Sacred Spaces for Stories

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My Featured Blogger this week is Wynne Leon of Surprised by Joy. Wynne is an optimist who is “charting her own path.” She’s also a single mother whose children regularly show her “what it is like to be so fresh from the Source and unapologetically human.” Wynne considers her blog a sacred space, and it shows. She exudes trust and transparency, and inspires others to do the same.

Surprised By Joy

Our actual job as writers is to make the world a little more clear. A little less cluttered. A little less ugly.” – Ann Handley

In my favorite coffee shop, there are three cushy chairs by the window, organized around a low coffee table. I’m usually early enough to get my seat, the one where I can put my tea on the windowsill and plug in my laptop, and then the other chairs eventually fill up. Usually it’s two people by themselves like me but sometimes it’ll be two people together and then since they are facing me, we’re all in it together.

A while back I heard two 50-something women sitting in the chairs together catching up after a while. One was talking about her process for measuring progress on her diet, lamenting the fact that any weight gain or loss she experiences happens three days after…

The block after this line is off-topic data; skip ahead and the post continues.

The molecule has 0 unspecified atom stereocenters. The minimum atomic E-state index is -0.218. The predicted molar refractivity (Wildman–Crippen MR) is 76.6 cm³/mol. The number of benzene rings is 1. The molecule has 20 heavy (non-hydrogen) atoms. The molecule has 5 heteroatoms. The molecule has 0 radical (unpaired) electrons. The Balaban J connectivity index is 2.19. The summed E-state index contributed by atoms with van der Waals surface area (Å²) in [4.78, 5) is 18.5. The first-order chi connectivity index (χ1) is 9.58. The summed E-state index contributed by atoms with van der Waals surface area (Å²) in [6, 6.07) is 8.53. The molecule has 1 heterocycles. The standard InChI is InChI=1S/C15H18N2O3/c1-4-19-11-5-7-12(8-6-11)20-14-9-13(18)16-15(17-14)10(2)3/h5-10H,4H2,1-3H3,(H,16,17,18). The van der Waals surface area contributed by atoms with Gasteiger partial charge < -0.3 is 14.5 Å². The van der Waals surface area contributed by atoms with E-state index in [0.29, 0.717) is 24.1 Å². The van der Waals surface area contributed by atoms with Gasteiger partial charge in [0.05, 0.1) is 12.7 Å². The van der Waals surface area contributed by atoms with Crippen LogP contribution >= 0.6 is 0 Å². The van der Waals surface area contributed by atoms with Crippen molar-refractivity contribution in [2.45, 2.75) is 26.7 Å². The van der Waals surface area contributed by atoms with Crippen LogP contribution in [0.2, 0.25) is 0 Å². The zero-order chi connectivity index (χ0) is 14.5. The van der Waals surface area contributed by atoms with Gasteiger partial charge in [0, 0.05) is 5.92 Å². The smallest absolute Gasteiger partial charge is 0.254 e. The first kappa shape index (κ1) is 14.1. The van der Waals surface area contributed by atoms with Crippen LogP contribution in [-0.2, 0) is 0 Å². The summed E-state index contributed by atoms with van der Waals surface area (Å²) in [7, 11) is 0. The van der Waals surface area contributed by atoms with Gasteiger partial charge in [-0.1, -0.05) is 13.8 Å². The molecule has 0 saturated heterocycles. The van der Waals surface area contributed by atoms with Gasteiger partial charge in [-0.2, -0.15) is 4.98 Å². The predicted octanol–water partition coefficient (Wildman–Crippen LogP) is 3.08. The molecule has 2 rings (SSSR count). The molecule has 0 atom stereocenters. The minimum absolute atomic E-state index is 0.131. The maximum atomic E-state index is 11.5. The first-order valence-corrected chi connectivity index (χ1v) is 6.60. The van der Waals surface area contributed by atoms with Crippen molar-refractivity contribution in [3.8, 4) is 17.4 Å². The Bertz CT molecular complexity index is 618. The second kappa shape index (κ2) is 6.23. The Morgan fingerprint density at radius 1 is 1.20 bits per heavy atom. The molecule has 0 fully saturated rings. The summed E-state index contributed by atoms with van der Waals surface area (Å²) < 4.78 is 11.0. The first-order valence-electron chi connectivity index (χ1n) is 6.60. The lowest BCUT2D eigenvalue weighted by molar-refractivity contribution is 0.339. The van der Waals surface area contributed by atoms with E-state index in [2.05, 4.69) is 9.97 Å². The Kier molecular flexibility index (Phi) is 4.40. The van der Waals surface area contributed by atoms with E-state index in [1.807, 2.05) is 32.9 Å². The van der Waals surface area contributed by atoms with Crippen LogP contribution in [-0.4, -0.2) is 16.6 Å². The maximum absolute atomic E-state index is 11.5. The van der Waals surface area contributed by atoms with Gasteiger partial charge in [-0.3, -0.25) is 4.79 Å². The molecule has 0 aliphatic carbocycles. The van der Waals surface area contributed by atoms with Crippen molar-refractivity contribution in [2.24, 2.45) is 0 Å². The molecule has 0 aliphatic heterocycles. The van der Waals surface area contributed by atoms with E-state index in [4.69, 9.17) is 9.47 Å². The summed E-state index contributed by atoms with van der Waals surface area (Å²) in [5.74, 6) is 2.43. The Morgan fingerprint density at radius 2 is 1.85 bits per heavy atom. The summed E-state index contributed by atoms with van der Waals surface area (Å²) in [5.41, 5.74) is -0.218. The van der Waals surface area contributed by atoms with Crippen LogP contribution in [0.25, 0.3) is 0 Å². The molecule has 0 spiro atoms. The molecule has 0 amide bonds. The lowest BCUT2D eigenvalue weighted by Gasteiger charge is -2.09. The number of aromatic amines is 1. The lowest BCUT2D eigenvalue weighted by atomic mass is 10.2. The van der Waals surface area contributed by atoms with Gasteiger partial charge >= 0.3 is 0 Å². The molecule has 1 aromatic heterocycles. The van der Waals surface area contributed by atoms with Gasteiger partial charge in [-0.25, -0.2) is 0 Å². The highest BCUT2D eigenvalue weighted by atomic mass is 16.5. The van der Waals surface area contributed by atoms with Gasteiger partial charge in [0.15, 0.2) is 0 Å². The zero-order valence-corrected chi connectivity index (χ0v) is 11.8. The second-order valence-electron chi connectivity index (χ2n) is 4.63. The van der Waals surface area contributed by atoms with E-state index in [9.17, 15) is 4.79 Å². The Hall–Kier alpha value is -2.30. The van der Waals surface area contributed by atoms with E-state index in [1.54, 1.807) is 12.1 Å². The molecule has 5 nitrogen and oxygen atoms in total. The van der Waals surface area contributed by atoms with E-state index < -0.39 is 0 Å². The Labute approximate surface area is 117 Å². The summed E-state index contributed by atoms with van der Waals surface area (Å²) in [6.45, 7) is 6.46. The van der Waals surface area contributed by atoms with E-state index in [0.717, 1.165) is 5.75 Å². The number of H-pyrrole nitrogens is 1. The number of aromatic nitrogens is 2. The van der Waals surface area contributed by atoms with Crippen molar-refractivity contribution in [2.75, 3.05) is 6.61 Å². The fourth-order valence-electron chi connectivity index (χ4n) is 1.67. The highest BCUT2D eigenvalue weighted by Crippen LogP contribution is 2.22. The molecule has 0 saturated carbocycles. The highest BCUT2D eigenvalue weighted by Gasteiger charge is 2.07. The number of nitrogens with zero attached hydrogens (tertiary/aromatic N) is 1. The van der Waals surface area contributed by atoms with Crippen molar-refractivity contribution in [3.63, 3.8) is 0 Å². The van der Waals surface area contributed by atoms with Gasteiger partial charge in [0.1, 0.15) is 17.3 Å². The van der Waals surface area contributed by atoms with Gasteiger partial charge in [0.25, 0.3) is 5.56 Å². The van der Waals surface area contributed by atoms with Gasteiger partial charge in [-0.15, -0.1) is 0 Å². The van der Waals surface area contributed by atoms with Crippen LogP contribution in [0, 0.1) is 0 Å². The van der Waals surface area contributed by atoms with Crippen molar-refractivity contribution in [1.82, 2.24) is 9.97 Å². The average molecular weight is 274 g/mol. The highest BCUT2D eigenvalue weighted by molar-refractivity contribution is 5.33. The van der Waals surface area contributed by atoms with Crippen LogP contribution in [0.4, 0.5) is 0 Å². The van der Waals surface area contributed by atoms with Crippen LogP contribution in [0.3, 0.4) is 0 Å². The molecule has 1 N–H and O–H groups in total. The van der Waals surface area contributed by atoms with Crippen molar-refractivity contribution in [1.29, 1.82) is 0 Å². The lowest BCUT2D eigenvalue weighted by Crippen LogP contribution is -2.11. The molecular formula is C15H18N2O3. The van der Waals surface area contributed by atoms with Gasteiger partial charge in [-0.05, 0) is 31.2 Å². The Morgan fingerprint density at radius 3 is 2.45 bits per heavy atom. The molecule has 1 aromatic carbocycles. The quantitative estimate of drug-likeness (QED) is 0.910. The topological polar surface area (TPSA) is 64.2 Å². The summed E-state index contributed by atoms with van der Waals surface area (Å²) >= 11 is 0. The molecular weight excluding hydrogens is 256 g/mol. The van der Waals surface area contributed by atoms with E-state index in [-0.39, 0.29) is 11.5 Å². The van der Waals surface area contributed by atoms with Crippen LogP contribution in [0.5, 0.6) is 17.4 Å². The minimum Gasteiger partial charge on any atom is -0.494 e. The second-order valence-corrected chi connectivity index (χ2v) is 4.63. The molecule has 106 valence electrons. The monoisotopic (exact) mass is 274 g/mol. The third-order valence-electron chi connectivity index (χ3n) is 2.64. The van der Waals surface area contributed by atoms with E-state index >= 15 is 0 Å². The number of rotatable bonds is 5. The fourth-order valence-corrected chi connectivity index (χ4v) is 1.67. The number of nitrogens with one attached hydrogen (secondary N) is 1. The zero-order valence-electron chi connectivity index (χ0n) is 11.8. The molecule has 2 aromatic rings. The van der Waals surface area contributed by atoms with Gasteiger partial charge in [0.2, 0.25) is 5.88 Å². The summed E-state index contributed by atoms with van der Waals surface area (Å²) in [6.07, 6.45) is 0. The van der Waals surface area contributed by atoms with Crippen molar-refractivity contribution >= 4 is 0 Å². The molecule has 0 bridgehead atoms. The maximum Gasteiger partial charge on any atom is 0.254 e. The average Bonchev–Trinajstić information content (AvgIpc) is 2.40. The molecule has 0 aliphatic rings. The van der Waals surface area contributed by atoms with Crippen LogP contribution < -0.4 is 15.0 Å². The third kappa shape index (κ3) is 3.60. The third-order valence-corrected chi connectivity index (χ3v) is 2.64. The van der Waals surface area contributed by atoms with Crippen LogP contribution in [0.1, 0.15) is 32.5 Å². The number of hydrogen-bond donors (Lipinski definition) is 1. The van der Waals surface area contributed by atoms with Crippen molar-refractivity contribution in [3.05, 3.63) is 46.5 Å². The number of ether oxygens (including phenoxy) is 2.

View original post 791 more words

About mitchteemley

Writer, Filmmaker, Humorist, Thinker-about-stuffer
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5 Responses to Sacred Spaces for Stories

  1. Wynne Leon says:

    Thank you, Mitch! I appreciate your generous intro and for reblogging my post. As you know, I love your sacred storytelling and I’m so honored to be mentioned by you!

    Liked by 4 people

  2. Ana Daksina says:

    Commented on original post:

    If people don’t want to be written about they should go find friends who are willing to play the “some truths I will turn my back on and ignore or deny, either for your convenience or my own” game.

    This world’s full of those.

    For some reason, though, it’s the writer they choose (read the last word twice) to stay near.

    Might it be qualities like honesty, transparency, moral cleanliness, courage and conviction to which they are attracted?

    Then why are they trying now to change them?

    If they don’t like what’s written they can change or refute it. It’s not up to me to redact truth, but to them to live up to it. Or not.

    “Blog fodder,” my petunia.

    What am I supposed to write about? Things I’ve never personally experienced?…

    Well, that might explain the completely unrealistic state of modern literary academia.

    And, truth be told, American society at large.

    Liked by 3 people

  3. That line can be so hard to walk. I have so many stories I’ve never told because it doesn’t feel like they are mine to tell.

    Liked by 2 people

  4. Wynne’s writing made me feel like I was in the coffee shop listening to her dilemma. Refreshing, but I felt naughty eavesdropping! Thanks for sharing Wynne’s blog, Mitch.

    Liked by 3 people

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